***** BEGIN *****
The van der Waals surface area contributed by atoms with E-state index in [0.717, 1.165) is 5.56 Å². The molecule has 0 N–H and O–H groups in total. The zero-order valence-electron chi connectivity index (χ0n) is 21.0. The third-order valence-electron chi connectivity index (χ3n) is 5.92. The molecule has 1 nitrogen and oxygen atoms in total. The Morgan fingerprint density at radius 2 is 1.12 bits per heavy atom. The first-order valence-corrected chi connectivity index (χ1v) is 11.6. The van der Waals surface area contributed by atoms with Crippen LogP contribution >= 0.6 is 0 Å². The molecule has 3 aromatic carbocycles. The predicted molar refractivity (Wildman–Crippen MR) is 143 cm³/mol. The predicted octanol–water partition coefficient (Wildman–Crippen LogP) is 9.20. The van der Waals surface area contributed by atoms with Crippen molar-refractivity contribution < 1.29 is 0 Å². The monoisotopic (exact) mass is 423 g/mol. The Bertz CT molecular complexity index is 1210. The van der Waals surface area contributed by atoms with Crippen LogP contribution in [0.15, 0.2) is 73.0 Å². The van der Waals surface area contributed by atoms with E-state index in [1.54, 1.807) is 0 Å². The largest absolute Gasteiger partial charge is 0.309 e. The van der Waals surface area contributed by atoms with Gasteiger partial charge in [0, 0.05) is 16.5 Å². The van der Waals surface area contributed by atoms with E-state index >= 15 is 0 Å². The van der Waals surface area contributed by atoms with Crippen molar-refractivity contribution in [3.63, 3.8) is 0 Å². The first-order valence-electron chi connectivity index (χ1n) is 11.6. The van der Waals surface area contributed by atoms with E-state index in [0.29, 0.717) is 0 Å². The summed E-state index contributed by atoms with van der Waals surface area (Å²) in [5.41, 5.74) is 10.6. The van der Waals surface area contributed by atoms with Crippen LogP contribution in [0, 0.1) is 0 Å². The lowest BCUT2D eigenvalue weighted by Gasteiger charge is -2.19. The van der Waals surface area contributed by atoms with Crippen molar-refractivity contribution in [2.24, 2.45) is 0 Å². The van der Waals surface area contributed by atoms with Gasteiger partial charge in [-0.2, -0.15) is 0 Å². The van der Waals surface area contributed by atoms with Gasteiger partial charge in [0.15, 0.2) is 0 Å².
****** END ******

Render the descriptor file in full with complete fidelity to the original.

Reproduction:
The van der Waals surface area contributed by atoms with E-state index in [0.717, 1.165) is 5.56 Å². The molecule has 0 N–H and O–H groups in total. The zero-order valence-electron chi connectivity index (χ0n) is 21.0. The third-order valence-electron chi connectivity index (χ3n) is 5.92. The molecule has 1 nitrogen and oxygen atoms in total. The Morgan fingerprint density at radius 2 is 1.12 bits per heavy atom. The first-order valence-corrected chi connectivity index (χ1v) is 11.6. The van der Waals surface area contributed by atoms with Crippen LogP contribution >= 0.6 is 0 Å². The molecule has 3 aromatic carbocycles. The predicted molar refractivity (Wildman–Crippen MR) is 143 cm³/mol. The predicted octanol–water partition coefficient (Wildman–Crippen LogP) is 9.20. The van der Waals surface area contributed by atoms with Crippen molar-refractivity contribution < 1.29 is 0 Å². The monoisotopic (exact) mass is 423 g/mol. The Bertz CT molecular complexity index is 1210. The van der Waals surface area contributed by atoms with Crippen LogP contribution in [0.15, 0.2) is 73.0 Å². The van der Waals surface area contributed by atoms with E-state index in [1.54, 1.807) is 0 Å². The largest absolute Gasteiger partial charge is 0.309 e. The van der Waals surface area contributed by atoms with Gasteiger partial charge in [0, 0.05) is 16.5 Å². The van der Waals surface area contributed by atoms with E-state index >= 15 is 0 Å². The van der Waals surface area contributed by atoms with Crippen molar-refractivity contribution in [3.63, 3.8) is 0 Å². The first-order valence-electron chi connectivity index (χ1n) is 11.6. The van der Waals surface area contributed by atoms with E-state index in [0.29, 0.717) is 0 Å². The summed E-state index contributed by atoms with van der Waals surface area (Å²) in [5.41, 5.74) is 10.6. The van der Waals surface area contributed by atoms with Crippen LogP contribution in [0, 0.1) is 0 Å². The lowest BCUT2D eigenvalue weighted by Gasteiger charge is -2.19. The van der Waals surface area contributed by atoms with Crippen molar-refractivity contribution in [2.24, 2.45) is 0 Å². The van der Waals surface area contributed by atoms with Gasteiger partial charge in [-0.2, -0.15) is 0 Å². The van der Waals surface area contributed by atoms with Gasteiger partial charge in [0.15, 0.2) is 0 Å².